In your case, RAIDing the SSDs or HDDs would lessen your responsibility in keeping up with what app installs what to where, either way you'll be happy with noticeable speed increase to accompany your super sweet, forward looking build.

A suggestion if I may, AVOID the GTX 970 if you can! The memory bottleneck is annoying on almost all rigs that I have built and if your system is to be somewhat future proofed, save up for or ebay/craigslist a GTX 980 or better to make it a more sound purchase.

Hope I have been of assistance. :)
 

SomeGuy133

2[H]4U
Joined
Apr 12, 2015
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3,447
Do what I am in the process of doing SSD and have to back up to a RAID 10 with incremental builds.

Pick an SSD of choice. I am going intel 750 most likely.
Build a RAID 0 or RAID 10 to store incremental builds of SSD along with regular DATA.

Scratch that: I guess my motherboard only allows 6 drives to be in RAID. The others 4 are on some other controller...RAID 0 it is :/
I was able to find 4x3 TB around the house so I think (still figuring this out) I will go with a RAID 10. I am buying 6 Toshiba 3 TB so pairing those with the other 4 will give me 10 drives to do a RAID 10. So my setup should be Intel 750 in PCIe with incremental builds using acronis true image going to my RAID 10 :)
 
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AlienTech

Limp Gawd
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Sep 30, 2004
Messages
286
Instead of buying 2 SSD's a single 500GB would make more sense.. 2TB or greater hard drive is pretty cheap. If you dont want to move things manually, using a JBOD HyperDuo controller would make sense where the first part of the partition is on the SSD where often used stuff gets moved to. I tried this by partitioning a small one to put only windows and the swap files etc while the rest is used as a normal large partition. For most uses 240GB should be enough with 64GB for the windows and temp files. You dont even need to do it like that since it would move the often used windows directories to the SSD anyway.. Just another idea.. The pagefile on SSD does make a big difference when you have a lot of windows open and you click on one that was paged to disk. It still takes a couple of seconds but would take much longer on a hard drive. HyperDuo works on a file level and not block level.. So entire file is moved to the SSD. Not as efficient as a block level cache but no space is wasted on the drives like using an SSD cache like intel srt.


http://www.cdrlabs.com/Reviews/star...controller-cards-with-hyperduo/All-Pages.html

http://www.amazon.com/gp/product/B009LIPHNC/ref=ox_sc_sfl_title_5?ie=UTF8&psc=1&smid=ATVPDKIKX0DER
 

AlienTech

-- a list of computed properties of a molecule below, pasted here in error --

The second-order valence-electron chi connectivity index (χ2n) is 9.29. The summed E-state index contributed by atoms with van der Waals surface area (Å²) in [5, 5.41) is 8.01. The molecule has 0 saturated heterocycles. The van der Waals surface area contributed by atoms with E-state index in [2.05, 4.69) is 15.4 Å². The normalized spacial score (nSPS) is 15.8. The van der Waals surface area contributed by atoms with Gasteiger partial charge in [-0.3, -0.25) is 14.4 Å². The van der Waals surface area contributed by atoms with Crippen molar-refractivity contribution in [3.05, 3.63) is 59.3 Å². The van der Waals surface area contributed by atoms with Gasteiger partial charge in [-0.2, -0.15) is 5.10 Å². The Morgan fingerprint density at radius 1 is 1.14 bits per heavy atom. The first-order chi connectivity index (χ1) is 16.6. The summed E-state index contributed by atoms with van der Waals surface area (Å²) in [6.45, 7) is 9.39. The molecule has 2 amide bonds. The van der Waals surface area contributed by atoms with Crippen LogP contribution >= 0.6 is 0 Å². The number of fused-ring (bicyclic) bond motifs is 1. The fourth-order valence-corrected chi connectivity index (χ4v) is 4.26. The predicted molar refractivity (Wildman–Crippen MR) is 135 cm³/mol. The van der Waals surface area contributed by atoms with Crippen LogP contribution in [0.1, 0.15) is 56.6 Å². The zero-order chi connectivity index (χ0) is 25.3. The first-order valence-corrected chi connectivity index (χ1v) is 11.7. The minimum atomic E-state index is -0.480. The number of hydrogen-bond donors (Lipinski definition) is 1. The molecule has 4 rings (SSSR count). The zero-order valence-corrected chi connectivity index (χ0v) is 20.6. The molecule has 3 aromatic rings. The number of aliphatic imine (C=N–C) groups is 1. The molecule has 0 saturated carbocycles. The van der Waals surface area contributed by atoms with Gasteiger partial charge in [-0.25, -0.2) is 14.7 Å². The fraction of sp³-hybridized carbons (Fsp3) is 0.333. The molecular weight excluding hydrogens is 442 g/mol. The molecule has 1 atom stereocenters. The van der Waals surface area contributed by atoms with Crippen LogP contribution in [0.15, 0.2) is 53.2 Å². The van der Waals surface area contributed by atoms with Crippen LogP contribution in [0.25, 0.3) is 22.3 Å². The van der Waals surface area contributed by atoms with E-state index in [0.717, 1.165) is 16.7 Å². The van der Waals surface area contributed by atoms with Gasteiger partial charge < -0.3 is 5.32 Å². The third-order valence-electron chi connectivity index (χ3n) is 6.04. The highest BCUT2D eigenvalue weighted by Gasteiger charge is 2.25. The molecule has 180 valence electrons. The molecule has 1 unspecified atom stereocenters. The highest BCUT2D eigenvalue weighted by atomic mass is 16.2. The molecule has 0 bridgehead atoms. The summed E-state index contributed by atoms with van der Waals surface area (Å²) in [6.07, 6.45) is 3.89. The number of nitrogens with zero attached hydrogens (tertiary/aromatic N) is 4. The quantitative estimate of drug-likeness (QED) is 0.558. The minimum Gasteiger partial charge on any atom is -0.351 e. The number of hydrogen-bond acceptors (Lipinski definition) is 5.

Limp Gawd
Joined
Sep 30, 2004
Messages
286
Firstly, thank you all for the feedback thus far. OK. So SSD seems to be the overwhelming philosophy to go with.

I have found Windows to be a pain in putting games anywhere but C: (OS drive), are you all not finding that? It seems a pain with Steam and installing games to shove them elsewhere, they seem to be predestined for C:..

Again, I'd like to be at 2TB or greater (due to video and picture editing) for general storage. So, should I do 1TB for SSD for the OS and another 1-2TB in a spinning disk RAID 10?

Windows now comes with commands that let you link drives, directories and files and make them show up anywhere. So files that need to be on drive C can reside on drive Z and with a command have them show up anywhere on drive C.. You can even create a drive using the commands so a particular directory will show up as drive letter.. Or have a single file show up in multiple directories as windows does.. the directory programData is a great example of windows doing it to make things compatable and easier with earlier versions of stuff. I had an infection and it causes a lot of problems and backing up so much stuff took a lot of space so I moved my browser and some other stuff to another drive and point them back to the original location. That way I can easily back up the stuff and if there is corruption I can restore just partial programs instead of the entire drive. Its much faster since program corrution is more common, I cant backup large drives everyday.. Incremental backups are a pain to restore. Just in case I can restore the entire drive with my stuff for daily use.. AOMEI backuper will compress and store it. It does take some work to set it up but after spending weeks restoring stuff, or fixing all the settings etc, after the inital work it was far easier to work with.



http://schinagl.priv.at/nt/hardlinkshellext/linkshellextension.html#download
 

Trimlock

[H]F Junkie
Joined
Sep 23, 2005
Messages
15,228
Firstly, thank you all for the feedback thus far. OK. So SSD seems to be the overwhelming philosophy to go with.

I have found Windows to be a pain in putting games anywhere but C: (OS drive), are you all not finding that? It seems a pain with Steam and installing games to shove them elsewhere, they seem to be predestined for C:..

Again, I'd like to be at 2TB or greater (due to video and picture editing) for general storage. So, should I do 1TB for SSD for the OS and another 1-2TB in a spinning disk RAID 10?

The only thing spinners have over SSD's is price/capacity. Get as big of a MLC drive as you can.

As for Windows and Gaming, its quite easy. From Vista to now it supports any directory and will keep a default path if you select it (same for steam, my games are on a shitty spinner). Or you can use storage spaces (Don't think this works with SSD/HDD mixtures) to make one fat, single drive.

I'd get a 2-3 TB spinner these days, they seem to be the price/performance/capacity winners these days. You can find bad ass 3TB's for $90 now.

http://www.newegg.com/Product/Produ...9396&cm_re=toshiba_3tb-_-22-149-396-_-Product
 

annilation

Limp Gawd
Joined
Jun 7, 2006
Messages
242
I would go

250GB SSD - Partition C & D drives (C: OS only)
2x 2-4TB drive in raid 1

Backup your SSD to your raid 1 large drive that also holds your data.
 

cyclone3d

[H]F Junkie
Joined
Aug 16, 2004
Messages
14,923
SSD for boot drive. You will never go back.

Large HDDs for storage and games paired with MaxVeloSSD (Professional edition) and an SSD for caching the HDD data.

About the 2nd or 3rd load of a game, it then starts loading just about as fast as it would off of a pure SSD setup.